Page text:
upon his majesty's subjects in Ireland, against their consents, to compel them
to obey his unlawful summons and orders, made upon paper petitions in causes
between party and party, which accordingly was executed upon divers of his
majesty's subjects in a warlike manner within the said realm of Ireland; and
[whereas] in so doing [he] did levy war against the king's majesty and his
liege people in that kingdom; and also for that he, upon the unhappy
dissolution of the last parliament, did slander the house of commons to his
majesty and did counsel and advise his majesty that he was loose and absolved
from rules of government, and that he had an army in Ireland which he might
employ to reduce this kingdom — for which he deserveth to undergo the
pains and forfeitures of high treason — and [whereas] the said earl hath
also been an incendiary of the wars between the two kingdoms of England and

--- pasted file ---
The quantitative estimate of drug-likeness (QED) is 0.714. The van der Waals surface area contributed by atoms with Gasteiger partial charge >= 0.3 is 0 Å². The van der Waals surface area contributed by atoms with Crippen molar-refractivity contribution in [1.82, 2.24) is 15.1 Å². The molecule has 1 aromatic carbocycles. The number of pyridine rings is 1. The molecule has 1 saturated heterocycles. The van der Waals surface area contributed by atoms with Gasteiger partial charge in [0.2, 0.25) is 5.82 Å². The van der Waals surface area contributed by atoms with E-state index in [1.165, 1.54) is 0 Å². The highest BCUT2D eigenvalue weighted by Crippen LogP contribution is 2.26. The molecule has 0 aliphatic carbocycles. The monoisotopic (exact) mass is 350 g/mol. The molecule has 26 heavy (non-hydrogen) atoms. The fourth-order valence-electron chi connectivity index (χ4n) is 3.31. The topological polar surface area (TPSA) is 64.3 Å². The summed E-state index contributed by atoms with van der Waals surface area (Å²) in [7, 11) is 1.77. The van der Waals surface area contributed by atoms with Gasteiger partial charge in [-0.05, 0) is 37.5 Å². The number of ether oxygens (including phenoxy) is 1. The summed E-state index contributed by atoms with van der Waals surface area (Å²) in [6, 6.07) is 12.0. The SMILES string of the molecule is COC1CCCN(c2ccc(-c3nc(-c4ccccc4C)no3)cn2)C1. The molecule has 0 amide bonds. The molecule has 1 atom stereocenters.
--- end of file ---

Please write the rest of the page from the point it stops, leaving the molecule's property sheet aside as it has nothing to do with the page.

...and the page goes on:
Scotland; all which offences hath been sufficiently proved against the said
earl upon his impeachment: be it therefore enacted by the king's most excellent
majesty and by the lords and commons in this present parliament assembled, and
by authority of the same, that the said earl of Strafford, for the heinous
crimes and offences aforesaid, stand and be adjudged attainted of high treason,
and shall suffer such pains of death, and incur the forfeitures of his goods
and chattels, lands, tenements, and hereditaments of any estate of freehold or
inheritance in the said kingdoms of England and Ireland, which the said earl or
any other to his use, or in trust for him, have or had the day of the first
sitting of this ... parliament, or at any time since....
Ibid., V, 177 f.: 16 Charles I, c. 38.
(C) Act to Continue the Existing Parliament (1641)
An act to prevent inconveniences which may happen by the untimely
adjourning, proroguing, or dissolving of this present parliament.... Be it